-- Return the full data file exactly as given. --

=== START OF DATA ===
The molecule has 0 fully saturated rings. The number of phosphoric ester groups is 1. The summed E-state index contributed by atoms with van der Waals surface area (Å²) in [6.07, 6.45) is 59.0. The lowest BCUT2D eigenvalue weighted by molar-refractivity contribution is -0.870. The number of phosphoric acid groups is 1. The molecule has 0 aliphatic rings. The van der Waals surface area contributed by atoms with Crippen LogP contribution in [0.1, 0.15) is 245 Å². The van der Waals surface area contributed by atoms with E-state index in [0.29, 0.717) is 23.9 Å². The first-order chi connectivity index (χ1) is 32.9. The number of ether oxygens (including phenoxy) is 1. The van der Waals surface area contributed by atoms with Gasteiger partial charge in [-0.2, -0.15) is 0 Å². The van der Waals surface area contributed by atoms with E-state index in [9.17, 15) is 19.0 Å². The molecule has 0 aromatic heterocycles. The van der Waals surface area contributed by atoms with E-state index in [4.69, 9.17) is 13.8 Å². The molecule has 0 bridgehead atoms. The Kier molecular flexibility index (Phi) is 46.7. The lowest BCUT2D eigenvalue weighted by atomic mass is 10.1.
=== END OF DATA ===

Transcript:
The molecule has 0 fully saturated rings. The number of phosphoric ester groups is 1. The summed E-state index contributed by atoms with van der Waals surface area (Å²) in [6.07, 6.45) is 59.0. The lowest BCUT2D eigenvalue weighted by molar-refractivity contribution is -0.870. The number of phosphoric acid groups is 1. The molecule has 0 aliphatic rings. The van der Waals surface area contributed by atoms with Crippen LogP contribution in [0.1, 0.15) is 245 Å². The van der Waals surface area contributed by atoms with E-state index in [0.29, 0.717) is 23.9 Å². The first-order chi connectivity index (χ1) is 32.9. The number of ether oxygens (including phenoxy) is 1. The van der Waals surface area contributed by atoms with Gasteiger partial charge in [-0.2, -0.15) is 0 Å². The van der Waals surface area contributed by atoms with E-state index in [9.17, 15) is 19.0 Å². The molecule has 0 aromatic heterocycles. The van der Waals surface area contributed by atoms with E-state index in [4.69, 9.17) is 13.8 Å². The molecule has 0 bridgehead atoms. The Kier molecular flexibility index (Phi) is 46.7. The lowest BCUT2D eigenvalue weighted by atomic mass is 10.1.